To Edwin, a young man with children, grandchildren, a large supportive family and a deep faith in God, the risks were worth it. “I’m scared, but I have no choice,” he told doctors, writing from his hospital bed because the machines keeping him alive prevented him from speaking. It was the only way to be with his family.
Edwin was listed for a lung transplant in late April. Samantha signed the consent forms. Then they had to wait.
It can take months to find lungs that are a match. Edwin was prioritized because of his dire condition, but doctors believed it would be weeks, at least, before they heard anything.
Two days later, Samantha got a call.
“We have lungs.”
Doctors warned Samantha the surgery could take up to 14 hours, but the phone rang after seven.
Oh my God, she thought. It’s too early.
It was 10 p.m. Samantha and her family were home. They had been saying the rosary every three hours since Edwin went into surgery.
The call came from Dr. Yeung, who performed the surgery with Dr. Shaf Keshavjee, surgeon-in-chief at UHN. The transplant was a success.
“I have never seen a guy so lucky,” Yeung told Samantha. “He has dodged so many bullets.”
Physicians at UHN believe Edwin is the third person in Canada to receive a double-lung transplant after becoming ill with COVID-19, operations that all took place at Toronto General, while about 50 coronavirus patients around the world had undergone the procedure as of early April. Edwin’s case was especially difficult because he was the sickest of the three.
The timing was a gift. If the lungs had come a week or two later, Edwin may have deteriorated to the point where he could no longer have the surgery.
“After that, everything just started to fall into place,” Samantha said.
With his new lungs, Edwin was untethered from the ECMO machine that had kept him alive for 84 days. Within a week, he was breathing without a ventilator. He could speak. He learned to eat again. He was moved to the step-down unit, then a regular hospital room, then a Toronto Rehab centre. He started walking, with assistance. He learned to get into and out of bed. Doctors expected him to remain at the centre four to six weeks, but within two he was ready to go home. It was a remarkable recovery.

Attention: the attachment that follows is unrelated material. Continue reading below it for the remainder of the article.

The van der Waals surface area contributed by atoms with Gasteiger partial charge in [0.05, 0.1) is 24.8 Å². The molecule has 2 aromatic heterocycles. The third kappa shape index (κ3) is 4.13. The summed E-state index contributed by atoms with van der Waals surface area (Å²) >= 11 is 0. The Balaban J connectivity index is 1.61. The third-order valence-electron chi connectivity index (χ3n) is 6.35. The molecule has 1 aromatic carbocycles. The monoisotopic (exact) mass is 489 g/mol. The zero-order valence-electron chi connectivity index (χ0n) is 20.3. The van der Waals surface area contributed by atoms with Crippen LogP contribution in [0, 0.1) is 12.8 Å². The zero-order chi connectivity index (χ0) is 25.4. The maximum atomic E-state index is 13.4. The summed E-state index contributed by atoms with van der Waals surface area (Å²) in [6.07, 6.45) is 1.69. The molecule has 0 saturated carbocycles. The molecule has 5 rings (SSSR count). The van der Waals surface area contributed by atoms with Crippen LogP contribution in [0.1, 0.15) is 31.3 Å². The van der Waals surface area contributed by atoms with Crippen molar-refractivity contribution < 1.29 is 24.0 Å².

A few days before his discharge, Edwin, who turned 49 in hospital, remarked on how strange it was to be a patient. “I’m on the other side of the fence,” he said. “Before, I’m the one doing caring. Now I’m the one who is needing it.”
Edwin remembers nothing from his time in hospital, until he woke up from the operation. He believed his family had been on a trip — to Australia and Ireland, to visit close friends. He remembered scenes from a movie they’d watched the night before he got sick. He remembered leaving home in an ambulance four months earlier. But that was it.
He has months and maybe years of rehabilitation ahead, as an outpatient. He will be on immunosuppressants all his life, to prevent his body from rejecting the lungs. Currently on workers’ compensation, he may never be able to work as a PSW again, a devastating prospect because he loves helping people.
“I want to go back,” he said, but lifting patients and being exposed to illness may be too much. “If it’s going to be a risk for my life again, then I have to choose.”
Of the 22 residents on Edwin’s floor at Roberta Place, only seven survived the outbreak, he said. He hasn’t even processed that yet.
Edwin is overwhelmed with gratitude for his wife, who he calls “Super Sam,” and everyone who has supported him: the friends and coworkers who offered prayers and donations through an online fundraiser; the nurses who managed his daily care; the physiotherapists who got him in shape for surgery; the speech therapist who helped him find his voice; the surgeons, including Yeung, who fought for Edwin to have the transplant.
Yeung wants to be clear that Edwin’s story of survival is rare. He got better in the 11th hour and the timing worked out. It could have gone the other way.
“It’s a remarkable case,” Yeung said. “The stars aligned for him, but for many they don’t.”
On Wednesday, Edwin returned home. Supporters lined the sidewalks in his suburban neighbourhood — distanced and wearing masks — for a surprise welcome. There were neighbours, coworkers, members of his church, families from his son’s middle school, friends of his older children. A piper led the Ng family van down the street from their local Catholic school to their home. Edwin waved from the passenger seat, grinning, while Samantha, in the driver’s seat, wiped tears from her eyes. “I don’t deserve all this,” Edwin said.
At home, Edwin slid out of the van and into a wheelchair as the crowd cheered from a distance. He waved to everyone from the driveway, looking a bit dazed but thrilled. Then his son wheeled him inside to rest. After 137 days in hospital, Edwin was finally home.